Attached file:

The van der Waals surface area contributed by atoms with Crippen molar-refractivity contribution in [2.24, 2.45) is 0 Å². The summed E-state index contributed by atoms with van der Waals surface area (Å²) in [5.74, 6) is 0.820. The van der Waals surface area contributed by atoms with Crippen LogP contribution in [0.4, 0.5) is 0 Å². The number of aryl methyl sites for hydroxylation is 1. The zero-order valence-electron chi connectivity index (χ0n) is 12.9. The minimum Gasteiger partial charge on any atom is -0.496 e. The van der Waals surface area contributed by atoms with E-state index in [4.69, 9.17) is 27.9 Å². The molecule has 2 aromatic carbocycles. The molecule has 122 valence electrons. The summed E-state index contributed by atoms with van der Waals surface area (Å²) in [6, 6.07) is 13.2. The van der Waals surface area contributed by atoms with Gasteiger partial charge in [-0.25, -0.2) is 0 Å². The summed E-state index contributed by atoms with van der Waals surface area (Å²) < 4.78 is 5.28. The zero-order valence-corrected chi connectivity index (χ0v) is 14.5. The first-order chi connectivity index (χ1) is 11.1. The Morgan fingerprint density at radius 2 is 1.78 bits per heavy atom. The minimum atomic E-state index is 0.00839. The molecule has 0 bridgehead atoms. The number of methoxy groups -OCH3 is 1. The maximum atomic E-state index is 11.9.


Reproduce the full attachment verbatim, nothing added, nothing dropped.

The van der Waals surface area contributed by atoms with Crippen molar-refractivity contribution in [2.24, 2.45) is 0 Å². The summed E-state index contributed by atoms with van der Waals surface area (Å²) in [5.74, 6) is 0.820. The van der Waals surface area contributed by atoms with Crippen LogP contribution in [0.4, 0.5) is 0 Å². The number of aryl methyl sites for hydroxylation is 1. The zero-order valence-electron chi connectivity index (χ0n) is 12.9. The minimum Gasteiger partial charge on any atom is -0.496 e. The van der Waals surface area contributed by atoms with E-state index in [4.69, 9.17) is 27.9 Å². The molecule has 2 aromatic carbocycles. The molecule has 122 valence electrons. The summed E-state index contributed by atoms with van der Waals surface area (Å²) in [6, 6.07) is 13.2. The van der Waals surface area contributed by atoms with Gasteiger partial charge in [-0.25, -0.2) is 0 Å². The summed E-state index contributed by atoms with van der Waals surface area (Å²) < 4.78 is 5.28. The zero-order valence-corrected chi connectivity index (χ0v) is 14.5. The first-order chi connectivity index (χ1) is 11.1. The Morgan fingerprint density at radius 2 is 1.78 bits per heavy atom. The minimum atomic E-state index is 0.00839. The molecule has 0 bridgehead atoms. The number of methoxy groups -OCH3 is 1. The maximum atomic E-state index is 11.9.